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Assistant Professor Barry Underwood had a busy, productive sabbatical last year. He traveled to half a dozen national parks around the western U.S. to scout locations and take photographs for a new project; completed two artist residencies in New England; took part in nine exhibitions; was featured in more than a dozen magazine and website articles; and rounded out the year with four of his prints selected for Akron Art Museumís permanent photography collection. Read more in the article below.

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Blog . Tips For Video Installations

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Tips For Video Installations

04/10/14  |  Posted by Leah Yochman  |  Posted in Digital Creativity

Video Installations are one of my favorite things to watch and to create myself. I have learned the ups and downs of installing them, so here are some of my tips and tricks to think about before you start. Some of these things may seem like common sense, but they are things most people (including myself) might overlook or just assume will be available, when that is not always the case.

Get Thinking

First, decide if you want to make something that will be projected on a wall, an object, through an object, a corner, or multiple walls. Those aren’t the only options, those are just the ones I have experience with. Do you want a bunch of people to view it at once or do you want only a few people to view it at a time? This is important when deciding on your space. Next, decide if you will need one video or multiple, if you need multiple videos you also need multiple projectors. Make sure you would be able to have access to the amount of projectors you need before you start. Once you have thought and figured those things out it's time to start thinking about the place this will be at. Whether it’s going to be in a room designed for videos, a classroom, hallway, or some place where videos aren’t typical played at. It's important to go to the place you want to install and see how many outlets there are. If the lighting will be right for viewing your video, is there enough space to have the projector far enough away from the surface you need it to be? Will there be enough space for the amount of people you want to view it at a time?

Setting Up

When it comes to viewing your installation, make sure that the place you pick has enough space for the projector to not be in anyone’s way and that no one will be walking through the projection, unless that’s what you're going for. Extension cords are always something you should make sure you can get, in case an outlet is too far away from where you need it. Projector height is also something to think about. You may need to buy or build something to set your projector on to adjust the height and angle so it is projecting exactly where you want it to be. If you want to have multiple videos, which means multiple projectors, you need to do the same thing you would do for only one projector. I cannot stress enough, relying on the projector feet is not always the best option when you need a specific angle/height. It will save you so much time when it comes to more difficult projections.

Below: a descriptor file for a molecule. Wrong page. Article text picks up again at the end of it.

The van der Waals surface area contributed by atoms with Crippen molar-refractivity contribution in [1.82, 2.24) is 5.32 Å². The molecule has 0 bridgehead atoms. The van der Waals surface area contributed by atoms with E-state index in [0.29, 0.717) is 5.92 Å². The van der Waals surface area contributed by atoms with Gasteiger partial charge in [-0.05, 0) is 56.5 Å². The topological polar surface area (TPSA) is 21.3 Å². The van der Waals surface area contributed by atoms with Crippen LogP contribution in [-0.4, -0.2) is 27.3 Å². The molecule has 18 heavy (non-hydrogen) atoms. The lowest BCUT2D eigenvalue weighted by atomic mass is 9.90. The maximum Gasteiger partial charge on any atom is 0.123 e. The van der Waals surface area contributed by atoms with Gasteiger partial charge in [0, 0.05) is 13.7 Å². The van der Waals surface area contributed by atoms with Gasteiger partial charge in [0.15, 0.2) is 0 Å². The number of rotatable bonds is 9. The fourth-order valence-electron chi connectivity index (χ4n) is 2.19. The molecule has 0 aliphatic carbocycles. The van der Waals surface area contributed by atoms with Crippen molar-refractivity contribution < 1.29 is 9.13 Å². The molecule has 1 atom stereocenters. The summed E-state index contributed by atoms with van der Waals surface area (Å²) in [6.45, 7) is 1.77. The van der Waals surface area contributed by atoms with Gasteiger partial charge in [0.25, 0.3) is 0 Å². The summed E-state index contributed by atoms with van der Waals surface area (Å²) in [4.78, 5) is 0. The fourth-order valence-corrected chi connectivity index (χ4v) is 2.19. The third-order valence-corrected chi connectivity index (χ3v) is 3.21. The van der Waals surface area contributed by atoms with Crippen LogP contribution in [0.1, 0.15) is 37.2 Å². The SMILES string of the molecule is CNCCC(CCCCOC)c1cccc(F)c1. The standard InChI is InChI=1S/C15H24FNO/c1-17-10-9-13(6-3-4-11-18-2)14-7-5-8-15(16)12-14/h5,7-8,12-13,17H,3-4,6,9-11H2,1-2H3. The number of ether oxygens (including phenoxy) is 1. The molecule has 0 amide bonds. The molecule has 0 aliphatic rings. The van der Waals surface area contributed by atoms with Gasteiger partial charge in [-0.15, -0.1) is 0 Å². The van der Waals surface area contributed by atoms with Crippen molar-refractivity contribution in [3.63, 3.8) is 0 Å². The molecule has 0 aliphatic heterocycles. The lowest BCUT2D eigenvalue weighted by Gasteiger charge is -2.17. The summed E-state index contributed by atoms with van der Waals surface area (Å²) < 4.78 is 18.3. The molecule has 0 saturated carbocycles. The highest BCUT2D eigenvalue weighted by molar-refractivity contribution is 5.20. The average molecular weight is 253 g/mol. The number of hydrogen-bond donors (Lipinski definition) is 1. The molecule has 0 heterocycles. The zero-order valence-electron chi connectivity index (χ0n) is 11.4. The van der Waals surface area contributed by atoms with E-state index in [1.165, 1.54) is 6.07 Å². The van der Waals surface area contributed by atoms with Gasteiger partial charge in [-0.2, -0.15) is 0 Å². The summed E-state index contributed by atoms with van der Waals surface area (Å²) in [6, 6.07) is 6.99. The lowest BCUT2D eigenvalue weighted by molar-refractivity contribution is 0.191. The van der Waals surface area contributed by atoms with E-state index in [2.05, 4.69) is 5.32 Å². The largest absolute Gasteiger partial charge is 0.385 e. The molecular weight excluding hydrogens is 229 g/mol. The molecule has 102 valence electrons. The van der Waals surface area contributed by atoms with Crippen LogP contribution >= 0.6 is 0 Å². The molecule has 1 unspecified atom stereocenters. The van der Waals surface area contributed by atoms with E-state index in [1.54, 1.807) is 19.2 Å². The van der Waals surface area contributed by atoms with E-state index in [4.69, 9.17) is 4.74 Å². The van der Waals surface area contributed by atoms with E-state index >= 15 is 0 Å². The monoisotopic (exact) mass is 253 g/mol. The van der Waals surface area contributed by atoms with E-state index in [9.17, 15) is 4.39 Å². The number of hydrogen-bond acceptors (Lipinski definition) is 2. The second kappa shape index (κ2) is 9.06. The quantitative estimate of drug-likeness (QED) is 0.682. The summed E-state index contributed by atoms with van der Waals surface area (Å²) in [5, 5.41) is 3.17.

Projecting Through/On Objects

If you want to project through an object/sculpture to distort the edges of your video and activate the space, there are a lot of options that can be really fun. Clear plastic is a material that will distort the video on the walls, along with the video playing on the surface of the plastic. Projecting through a plexiglass box (rectangular), in a four-walled room, at an angle will project your video onto all four walls. One wall will be a clear image that will get smaller and less clear on the other walls. Projecting through a shower curtain does similar things as the box mentioned above, but gives the wall projection an underwater feel. Those aren’t the only options, just the ones I am most familiar with. Projecting on a curtain in a corner of a room is something that I truly enjoy doing. I put objects and furniture behind the curtain to distort my video while having it viewed in the traditional rectangle size. Curtains and cloth are great things to project video on if you want to go for a textured feel or have your video distorted with a pattern. Have fun and I wish you the best of luck!

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Assistant Professor Barry Underwood had a busy, productive sabbatical last year: http://t.co/OCei42fAlF

about 18 hours ago via Twitter

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